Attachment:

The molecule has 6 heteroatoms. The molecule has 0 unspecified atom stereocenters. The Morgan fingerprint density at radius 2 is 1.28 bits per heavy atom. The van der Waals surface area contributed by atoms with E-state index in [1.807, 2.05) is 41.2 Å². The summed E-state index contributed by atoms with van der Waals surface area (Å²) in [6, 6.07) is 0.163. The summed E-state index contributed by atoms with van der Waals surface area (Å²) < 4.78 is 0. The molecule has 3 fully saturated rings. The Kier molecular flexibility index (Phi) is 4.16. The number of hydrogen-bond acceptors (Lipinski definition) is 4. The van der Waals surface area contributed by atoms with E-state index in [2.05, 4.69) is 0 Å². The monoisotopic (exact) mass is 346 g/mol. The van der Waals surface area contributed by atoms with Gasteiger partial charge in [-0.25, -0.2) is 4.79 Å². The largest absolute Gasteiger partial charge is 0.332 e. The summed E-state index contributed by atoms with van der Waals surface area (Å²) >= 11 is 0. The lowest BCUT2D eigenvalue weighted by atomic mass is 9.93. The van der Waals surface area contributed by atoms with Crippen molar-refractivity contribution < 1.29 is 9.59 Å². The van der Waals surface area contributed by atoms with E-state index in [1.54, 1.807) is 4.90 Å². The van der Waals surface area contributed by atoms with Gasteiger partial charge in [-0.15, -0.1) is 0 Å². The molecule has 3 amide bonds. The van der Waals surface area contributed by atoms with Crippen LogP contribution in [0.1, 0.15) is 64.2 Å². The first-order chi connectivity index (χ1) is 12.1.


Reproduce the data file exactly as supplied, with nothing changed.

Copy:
The molecule has 6 heteroatoms. The molecule has 0 unspecified atom stereocenters. The Morgan fingerprint density at radius 2 is 1.28 bits per heavy atom. The van der Waals surface area contributed by atoms with E-state index in [1.807, 2.05) is 41.2 Å². The summed E-state index contributed by atoms with van der Waals surface area (Å²) in [6, 6.07) is 0.163. The summed E-state index contributed by atoms with van der Waals surface area (Å²) < 4.78 is 0. The molecule has 3 fully saturated rings. The Kier molecular flexibility index (Phi) is 4.16. The number of hydrogen-bond acceptors (Lipinski definition) is 4. The van der Waals surface area contributed by atoms with E-state index in [2.05, 4.69) is 0 Å². The monoisotopic (exact) mass is 346 g/mol. The van der Waals surface area contributed by atoms with Gasteiger partial charge in [-0.25, -0.2) is 4.79 Å². The largest absolute Gasteiger partial charge is 0.332 e. The summed E-state index contributed by atoms with van der Waals surface area (Å²) >= 11 is 0. The lowest BCUT2D eigenvalue weighted by atomic mass is 9.93. The van der Waals surface area contributed by atoms with Crippen molar-refractivity contribution < 1.29 is 9.59 Å². The van der Waals surface area contributed by atoms with E-state index in [1.54, 1.807) is 4.90 Å². The van der Waals surface area contributed by atoms with Gasteiger partial charge in [-0.15, -0.1) is 0 Å². The molecule has 3 amide bonds. The van der Waals surface area contributed by atoms with Crippen LogP contribution in [0.1, 0.15) is 64.2 Å². The first-order chi connectivity index (χ1) is 12.1.